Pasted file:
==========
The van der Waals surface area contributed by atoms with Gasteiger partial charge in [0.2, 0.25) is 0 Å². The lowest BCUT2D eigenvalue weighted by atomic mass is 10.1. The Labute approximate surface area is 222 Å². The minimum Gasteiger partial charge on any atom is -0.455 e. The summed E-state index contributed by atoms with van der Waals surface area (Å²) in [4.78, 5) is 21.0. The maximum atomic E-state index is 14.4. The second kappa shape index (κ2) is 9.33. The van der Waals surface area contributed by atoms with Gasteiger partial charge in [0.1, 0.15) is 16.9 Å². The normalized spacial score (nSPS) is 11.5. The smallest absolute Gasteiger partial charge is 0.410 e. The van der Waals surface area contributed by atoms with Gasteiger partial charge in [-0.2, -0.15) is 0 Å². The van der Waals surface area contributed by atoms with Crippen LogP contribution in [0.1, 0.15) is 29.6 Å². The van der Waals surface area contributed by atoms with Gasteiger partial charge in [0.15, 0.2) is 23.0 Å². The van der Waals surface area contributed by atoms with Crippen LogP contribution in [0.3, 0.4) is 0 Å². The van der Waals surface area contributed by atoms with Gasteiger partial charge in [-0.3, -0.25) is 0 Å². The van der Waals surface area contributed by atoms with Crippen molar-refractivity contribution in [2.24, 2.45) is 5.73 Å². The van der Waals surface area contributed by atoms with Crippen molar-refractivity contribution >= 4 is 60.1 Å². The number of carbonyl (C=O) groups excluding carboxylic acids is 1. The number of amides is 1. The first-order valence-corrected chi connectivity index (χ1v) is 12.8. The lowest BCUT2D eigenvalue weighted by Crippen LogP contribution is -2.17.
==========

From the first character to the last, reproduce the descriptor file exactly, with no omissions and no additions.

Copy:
The van der Waals surface area contributed by atoms with Gasteiger partial charge in [0.2, 0.25) is 0 Å². The lowest BCUT2D eigenvalue weighted by atomic mass is 10.1. The Labute approximate surface area is 222 Å². The minimum Gasteiger partial charge on any atom is -0.455 e. The summed E-state index contributed by atoms with van der Waals surface area (Å²) in [4.78, 5) is 21.0. The maximum atomic E-state index is 14.4. The second kappa shape index (κ2) is 9.33. The van der Waals surface area contributed by atoms with Gasteiger partial charge in [0.1, 0.15) is 16.9 Å². The normalized spacial score (nSPS) is 11.5. The smallest absolute Gasteiger partial charge is 0.410 e. The van der Waals surface area contributed by atoms with Gasteiger partial charge in [-0.2, -0.15) is 0 Å². The van der Waals surface area contributed by atoms with Crippen LogP contribution in [0.1, 0.15) is 29.6 Å². The van der Waals surface area contributed by atoms with Gasteiger partial charge in [0.15, 0.2) is 23.0 Å². The van der Waals surface area contributed by atoms with Crippen LogP contribution in [0.3, 0.4) is 0 Å². The van der Waals surface area contributed by atoms with Gasteiger partial charge in [-0.3, -0.25) is 0 Å². The van der Waals surface area contributed by atoms with Crippen molar-refractivity contribution in [2.24, 2.45) is 5.73 Å². The van der Waals surface area contributed by atoms with Crippen molar-refractivity contribution >= 4 is 60.1 Å². The number of carbonyl (C=O) groups excluding carboxylic acids is 1. The number of amides is 1. The first-order valence-corrected chi connectivity index (χ1v) is 12.8. The lowest BCUT2D eigenvalue weighted by Crippen LogP contribution is -2.17.